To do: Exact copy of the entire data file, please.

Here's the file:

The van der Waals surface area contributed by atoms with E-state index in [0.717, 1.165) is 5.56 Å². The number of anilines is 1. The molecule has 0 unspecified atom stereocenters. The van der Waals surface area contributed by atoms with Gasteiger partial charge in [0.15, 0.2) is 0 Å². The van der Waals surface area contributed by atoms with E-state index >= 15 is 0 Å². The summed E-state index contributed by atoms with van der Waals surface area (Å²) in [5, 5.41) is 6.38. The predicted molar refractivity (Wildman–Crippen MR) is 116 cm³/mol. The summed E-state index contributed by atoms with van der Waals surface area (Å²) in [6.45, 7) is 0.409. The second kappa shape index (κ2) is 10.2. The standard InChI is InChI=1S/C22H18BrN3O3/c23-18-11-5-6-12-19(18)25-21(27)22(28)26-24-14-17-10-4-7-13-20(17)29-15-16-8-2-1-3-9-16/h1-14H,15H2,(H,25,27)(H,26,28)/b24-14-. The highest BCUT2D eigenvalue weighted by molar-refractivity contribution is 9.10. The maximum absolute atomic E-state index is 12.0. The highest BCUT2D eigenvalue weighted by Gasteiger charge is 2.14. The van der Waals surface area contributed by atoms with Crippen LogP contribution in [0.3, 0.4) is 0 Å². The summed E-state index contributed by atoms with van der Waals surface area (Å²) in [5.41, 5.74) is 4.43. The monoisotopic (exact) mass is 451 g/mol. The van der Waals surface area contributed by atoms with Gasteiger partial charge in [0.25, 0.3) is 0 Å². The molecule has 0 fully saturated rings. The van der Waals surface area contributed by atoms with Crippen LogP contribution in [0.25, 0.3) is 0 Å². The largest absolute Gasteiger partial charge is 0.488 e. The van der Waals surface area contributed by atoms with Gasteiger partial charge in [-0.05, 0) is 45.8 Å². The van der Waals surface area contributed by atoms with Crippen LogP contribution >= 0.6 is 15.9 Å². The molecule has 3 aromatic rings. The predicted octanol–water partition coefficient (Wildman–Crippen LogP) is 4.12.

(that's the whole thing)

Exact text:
The van der Waals surface area contributed by atoms with E-state index in [0.717, 1.165) is 5.56 Å². The number of anilines is 1. The molecule has 0 unspecified atom stereocenters. The van der Waals surface area contributed by atoms with Gasteiger partial charge in [0.15, 0.2) is 0 Å². The van der Waals surface area contributed by atoms with E-state index >= 15 is 0 Å². The summed E-state index contributed by atoms with van der Waals surface area (Å²) in [5, 5.41) is 6.38. The predicted molar refractivity (Wildman–Crippen MR) is 116 cm³/mol. The summed E-state index contributed by atoms with van der Waals surface area (Å²) in [6.45, 7) is 0.409. The second kappa shape index (κ2) is 10.2. The standard InChI is InChI=1S/C22H18BrN3O3/c23-18-11-5-6-12-19(18)25-21(27)22(28)26-24-14-17-10-4-7-13-20(17)29-15-16-8-2-1-3-9-16/h1-14H,15H2,(H,25,27)(H,26,28)/b24-14-. The highest BCUT2D eigenvalue weighted by molar-refractivity contribution is 9.10. The maximum absolute atomic E-state index is 12.0. The highest BCUT2D eigenvalue weighted by Gasteiger charge is 2.14. The van der Waals surface area contributed by atoms with Crippen LogP contribution in [0.3, 0.4) is 0 Å². The summed E-state index contributed by atoms with van der Waals surface area (Å²) in [5.41, 5.74) is 4.43. The monoisotopic (exact) mass is 451 g/mol. The van der Waals surface area contributed by atoms with Gasteiger partial charge in [0.25, 0.3) is 0 Å². The molecule has 0 fully saturated rings. The van der Waals surface area contributed by atoms with Crippen LogP contribution in [0.25, 0.3) is 0 Å². The largest absolute Gasteiger partial charge is 0.488 e. The van der Waals surface area contributed by atoms with Gasteiger partial charge in [-0.05, 0) is 45.8 Å². The van der Waals surface area contributed by atoms with Crippen LogP contribution >= 0.6 is 15.9 Å². The molecule has 3 aromatic rings. The predicted octanol–water partition coefficient (Wildman–Crippen LogP) is 4.12.